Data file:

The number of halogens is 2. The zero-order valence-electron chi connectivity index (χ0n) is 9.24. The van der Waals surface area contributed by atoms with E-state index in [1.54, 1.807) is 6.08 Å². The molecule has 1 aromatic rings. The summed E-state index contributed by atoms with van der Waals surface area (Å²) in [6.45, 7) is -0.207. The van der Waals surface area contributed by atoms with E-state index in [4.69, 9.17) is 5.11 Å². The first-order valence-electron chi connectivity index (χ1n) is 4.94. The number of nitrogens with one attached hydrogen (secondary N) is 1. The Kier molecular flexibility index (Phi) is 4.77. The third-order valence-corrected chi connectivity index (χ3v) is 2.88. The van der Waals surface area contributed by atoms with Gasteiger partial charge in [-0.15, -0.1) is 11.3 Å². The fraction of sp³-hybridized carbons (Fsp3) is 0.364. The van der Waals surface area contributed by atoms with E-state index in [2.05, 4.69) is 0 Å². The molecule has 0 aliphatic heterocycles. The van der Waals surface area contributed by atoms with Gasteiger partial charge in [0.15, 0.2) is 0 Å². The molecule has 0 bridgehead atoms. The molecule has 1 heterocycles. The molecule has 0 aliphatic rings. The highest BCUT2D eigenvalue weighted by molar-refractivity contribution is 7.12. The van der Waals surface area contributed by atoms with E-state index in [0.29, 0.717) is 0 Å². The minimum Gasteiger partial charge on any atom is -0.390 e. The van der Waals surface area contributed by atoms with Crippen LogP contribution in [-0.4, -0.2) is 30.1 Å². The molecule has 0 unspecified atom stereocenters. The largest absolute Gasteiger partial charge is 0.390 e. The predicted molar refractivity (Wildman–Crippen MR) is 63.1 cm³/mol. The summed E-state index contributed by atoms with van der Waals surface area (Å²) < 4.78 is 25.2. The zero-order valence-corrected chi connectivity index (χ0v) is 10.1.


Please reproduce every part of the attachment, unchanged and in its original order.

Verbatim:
The number of halogens is 2. The zero-order valence-electron chi connectivity index (χ0n) is 9.24. The van der Waals surface area contributed by atoms with E-state index in [1.54, 1.807) is 6.08 Å². The molecule has 1 aromatic rings. The summed E-state index contributed by atoms with van der Waals surface area (Å²) in [6.45, 7) is -0.207. The van der Waals surface area contributed by atoms with E-state index in [4.69, 9.17) is 5.11 Å². The first-order valence-electron chi connectivity index (χ1n) is 4.94. The number of nitrogens with one attached hydrogen (secondary N) is 1. The Kier molecular flexibility index (Phi) is 4.77. The third-order valence-corrected chi connectivity index (χ3v) is 2.88. The van der Waals surface area contributed by atoms with Gasteiger partial charge in [-0.15, -0.1) is 11.3 Å². The fraction of sp³-hybridized carbons (Fsp3) is 0.364. The van der Waals surface area contributed by atoms with E-state index in [2.05, 4.69) is 0 Å². The molecule has 0 aliphatic heterocycles. The van der Waals surface area contributed by atoms with Gasteiger partial charge in [0.15, 0.2) is 0 Å². The molecule has 0 bridgehead atoms. The molecule has 1 heterocycles. The molecule has 0 aliphatic rings. The highest BCUT2D eigenvalue weighted by molar-refractivity contribution is 7.12. The van der Waals surface area contributed by atoms with E-state index in [0.29, 0.717) is 0 Å². The minimum Gasteiger partial charge on any atom is -0.390 e. The van der Waals surface area contributed by atoms with Crippen LogP contribution in [-0.4, -0.2) is 30.1 Å². The molecule has 0 unspecified atom stereocenters. The largest absolute Gasteiger partial charge is 0.390 e. The predicted molar refractivity (Wildman–Crippen MR) is 63.1 cm³/mol. The summed E-state index contributed by atoms with van der Waals surface area (Å²) < 4.78 is 25.2. The zero-order valence-corrected chi connectivity index (χ0v) is 10.1.